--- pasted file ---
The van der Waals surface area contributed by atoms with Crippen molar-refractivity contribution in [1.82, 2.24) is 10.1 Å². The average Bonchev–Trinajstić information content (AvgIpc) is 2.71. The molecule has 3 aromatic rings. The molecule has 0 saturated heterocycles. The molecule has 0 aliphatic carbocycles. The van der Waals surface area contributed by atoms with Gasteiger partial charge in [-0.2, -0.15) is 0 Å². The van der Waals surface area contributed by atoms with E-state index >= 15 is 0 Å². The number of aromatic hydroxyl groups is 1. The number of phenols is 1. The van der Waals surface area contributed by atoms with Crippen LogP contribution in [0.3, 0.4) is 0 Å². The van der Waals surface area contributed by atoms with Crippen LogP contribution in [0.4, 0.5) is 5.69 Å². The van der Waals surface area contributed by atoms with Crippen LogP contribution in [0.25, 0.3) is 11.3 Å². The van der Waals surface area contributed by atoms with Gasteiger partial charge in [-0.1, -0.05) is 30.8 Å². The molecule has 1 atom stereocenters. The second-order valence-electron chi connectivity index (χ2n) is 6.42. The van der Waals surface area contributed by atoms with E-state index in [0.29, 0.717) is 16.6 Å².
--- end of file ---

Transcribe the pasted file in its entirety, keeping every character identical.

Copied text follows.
The van der Waals surface area contributed by atoms with Crippen molar-refractivity contribution in [1.82, 2.24) is 10.1 Å². The average Bonchev–Trinajstić information content (AvgIpc) is 2.71. The molecule has 3 aromatic rings. The molecule has 0 saturated heterocycles. The molecule has 0 aliphatic carbocycles. The van der Waals surface area contributed by atoms with Gasteiger partial charge in [-0.2, -0.15) is 0 Å². The van der Waals surface area contributed by atoms with E-state index >= 15 is 0 Å². The number of aromatic hydroxyl groups is 1. The number of phenols is 1. The van der Waals surface area contributed by atoms with Crippen LogP contribution in [0.3, 0.4) is 0 Å². The van der Waals surface area contributed by atoms with Crippen LogP contribution in [0.4, 0.5) is 5.69 Å². The van der Waals surface area contributed by atoms with Crippen LogP contribution in [0.25, 0.3) is 11.3 Å². The van der Waals surface area contributed by atoms with Gasteiger partial charge in [-0.1, -0.05) is 30.8 Å². The molecule has 1 atom stereocenters. The second-order valence-electron chi connectivity index (χ2n) is 6.42. The van der Waals surface area contributed by atoms with E-state index in [0.29, 0.717) is 16.6 Å².